From: Dr Bob <drbob**At_Symbol_Here**FLOWSCIENCES.COM>
Subject: Re: [DCHAS-L] Fume hood article of interest
Date: Wed, 1 Sep 2021 17:57:09 +0000
Reply-To: ACS Division of Chemical Health and Safety <DCHAS-L**At_Symbol_Here**Princeton.EDU>
Message-ID: BN8PR07MB63404B2B184C6CB00E2F4DBFD9CD9**At_Symbol_Here**BN8PR07MB6340.namprd07.prod.outlook.com
In-Reply-To


Hello Jack Brown and others on this string!

 

Additional issues on hood exhaust:

  1. Which strategies offer the "densest savings?"

See ACS Chemical health and Safety,3/2020.

https://pubs.acs.org/doi/10.1021/acs.chas.9b00013

 

  1. What can go wrong fume hood containment? Are there easy fixes?

           https://flowsciences.com/common-fume-hood-containment-problems/

 

  1. Can we do perchloric acid work in an ordinary fume hood?"  

           https://flowsciences.com/perchloric-acid-fume-hoods/

 

Dr. Bob Haugen

Director of Product and Technology Development

Flow Sciences, Inc.

 

910 332 4878

 

www.flowsciences.com
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CONFIDENTIALITY NOTE: This e-mail, including all attachments, is directed in confidence solely to the person(s) to whom it is addressed, or an authorized recipient, and may not otherwise be distributed, copied or disclosed. The contents of this transmission may also be subject to intellectual property rights and all such rights are expressly claimed and are not waived. The contents of this e-mail do not necessarily represent the views or policies of Flow Sciences Inc. or its employees.

 

 

From: ACS Division of Chemical Health and Safety <DCHAS-L**At_Symbol_Here**Princeton.EDU> On Behalf Of Jack Brown
Sent: Wednesday, September 1, 2021 1:22 PM
To: DCHAS-L**At_Symbol_Here**Princeton.EDU
Subject: Re: [DCHAS-L] Fume hood article of interest

 

I would always caution that before turning down fume hoods ensure that you know the types of chemistry and compounds that are being handled and stored. In graduate labs it was and probably still a practice that the hoods were used to store especially hazardous materials. It is still a problem in industry as well to get our colleagues to understand how to properly use a hood.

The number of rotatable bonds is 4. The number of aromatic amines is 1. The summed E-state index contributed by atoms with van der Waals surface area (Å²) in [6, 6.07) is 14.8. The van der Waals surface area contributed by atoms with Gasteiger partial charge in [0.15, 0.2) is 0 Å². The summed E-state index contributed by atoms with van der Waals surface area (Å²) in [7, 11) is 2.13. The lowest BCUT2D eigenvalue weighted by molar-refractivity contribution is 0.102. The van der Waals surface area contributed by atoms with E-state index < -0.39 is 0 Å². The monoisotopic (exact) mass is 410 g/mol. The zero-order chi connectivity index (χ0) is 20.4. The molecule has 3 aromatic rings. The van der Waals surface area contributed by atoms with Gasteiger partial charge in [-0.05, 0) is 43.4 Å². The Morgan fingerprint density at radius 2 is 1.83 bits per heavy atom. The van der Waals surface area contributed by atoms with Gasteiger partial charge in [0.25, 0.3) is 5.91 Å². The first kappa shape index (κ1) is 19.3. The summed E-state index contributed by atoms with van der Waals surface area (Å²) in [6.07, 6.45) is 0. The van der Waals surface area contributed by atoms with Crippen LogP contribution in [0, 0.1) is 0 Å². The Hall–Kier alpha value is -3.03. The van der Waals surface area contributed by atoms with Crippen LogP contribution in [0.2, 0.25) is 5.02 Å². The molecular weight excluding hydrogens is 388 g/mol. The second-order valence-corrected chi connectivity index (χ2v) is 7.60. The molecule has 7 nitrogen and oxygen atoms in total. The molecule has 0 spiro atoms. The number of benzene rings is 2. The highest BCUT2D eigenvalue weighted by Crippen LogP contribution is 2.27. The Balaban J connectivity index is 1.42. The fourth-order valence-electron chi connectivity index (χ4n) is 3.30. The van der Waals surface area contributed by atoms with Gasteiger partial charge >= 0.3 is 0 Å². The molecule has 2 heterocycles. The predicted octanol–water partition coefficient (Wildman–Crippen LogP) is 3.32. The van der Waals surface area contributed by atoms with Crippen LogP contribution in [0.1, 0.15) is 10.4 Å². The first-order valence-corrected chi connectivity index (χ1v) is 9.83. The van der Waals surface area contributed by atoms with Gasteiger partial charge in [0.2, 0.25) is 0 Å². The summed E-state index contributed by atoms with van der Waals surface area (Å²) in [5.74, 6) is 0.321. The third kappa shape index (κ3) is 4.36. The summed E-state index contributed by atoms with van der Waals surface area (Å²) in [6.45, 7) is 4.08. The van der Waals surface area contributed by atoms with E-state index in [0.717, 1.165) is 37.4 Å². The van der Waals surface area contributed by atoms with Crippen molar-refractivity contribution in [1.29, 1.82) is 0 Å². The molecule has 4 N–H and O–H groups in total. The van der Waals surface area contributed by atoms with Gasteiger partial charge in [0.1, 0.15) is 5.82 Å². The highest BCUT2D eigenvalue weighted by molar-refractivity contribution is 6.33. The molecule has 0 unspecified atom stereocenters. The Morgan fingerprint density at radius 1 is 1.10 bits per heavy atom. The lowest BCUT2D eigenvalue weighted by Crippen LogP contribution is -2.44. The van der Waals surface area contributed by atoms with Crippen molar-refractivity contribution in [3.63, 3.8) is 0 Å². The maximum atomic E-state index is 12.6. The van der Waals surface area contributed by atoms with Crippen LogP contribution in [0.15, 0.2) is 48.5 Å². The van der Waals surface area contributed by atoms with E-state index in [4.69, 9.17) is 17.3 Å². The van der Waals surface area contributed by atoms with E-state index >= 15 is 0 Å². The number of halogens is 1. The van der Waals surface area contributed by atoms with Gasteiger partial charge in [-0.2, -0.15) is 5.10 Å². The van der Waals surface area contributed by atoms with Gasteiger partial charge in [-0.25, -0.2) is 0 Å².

Just my experience over the past 30 plus years in pharma.

 

On Wed, Sep 1, 2021 at 6:52 AM ALFRED BARKSDALE <adkb**At_Symbol_Here**comcast.net> wrote:

I am remember some times decades ago when turning a fume hood on was a novel act. After a generation or more of folks storing stuff at room temp in any lab with or without ventilation the advent of fume hoods was novel and most welcome. Internecine warfare at times.

Comments from others in the "elder generations".

> On 08/31/2021 9:53 AM Richard Palluzi <000006c59248530b-dmarc-request**At_Symbol_Here**lists.princeton.edu> wrote:
>

> Remember though that NFPA 45 recommends you never let it go below 4 ACH even when unoccupied off hours.
>
> And, to add to your comment, I remember saving a lot by simply training our security guards to close any open hood doors that they found during their tours after 7 PM. And record the hood location so the PI could get a gentle - and then not so gentle - reminder until it became a habit.
>
> Richard Palluzi
> PE, CSP,FAIChE
>
> Pilot plant and laboratory consulting, safety, design, reviews, and training
> www.linkedin.com/in/richardppalluzillc/
>
> Richard P Palluzi LLC
> 72 Summit Drive
> Basking Ridge, NJ 07920
> rpalluzi**At_Symbol_Here**verizon.net
> 908-285-3782
>
> -----Original Message-----
> From: ACS Division of Chemical Health and Safety <DCHAS-L**At_Symbol_Here**Princeton.EDU> On Behalf Of Ralph Stuart
> Sent: Tuesday, August 31, 2021 10:43 AM
> To: DCHAS-L**At_Symbol_Here**Princeton.EDU
> Subject: Re: [DCHAS-L] Fume hood article of interest
>
> > >Putting 58 fume hoods to sleep while unused results in substantial energy savings.
>
> Sometime I long for my days in the labs when fume hoods had these things called "on/off switches"
>
> - Ralph
>
> Ralph Stuart, CIH, CCHO
> ralph**At_Symbol_Here**rstuartcih.org
>
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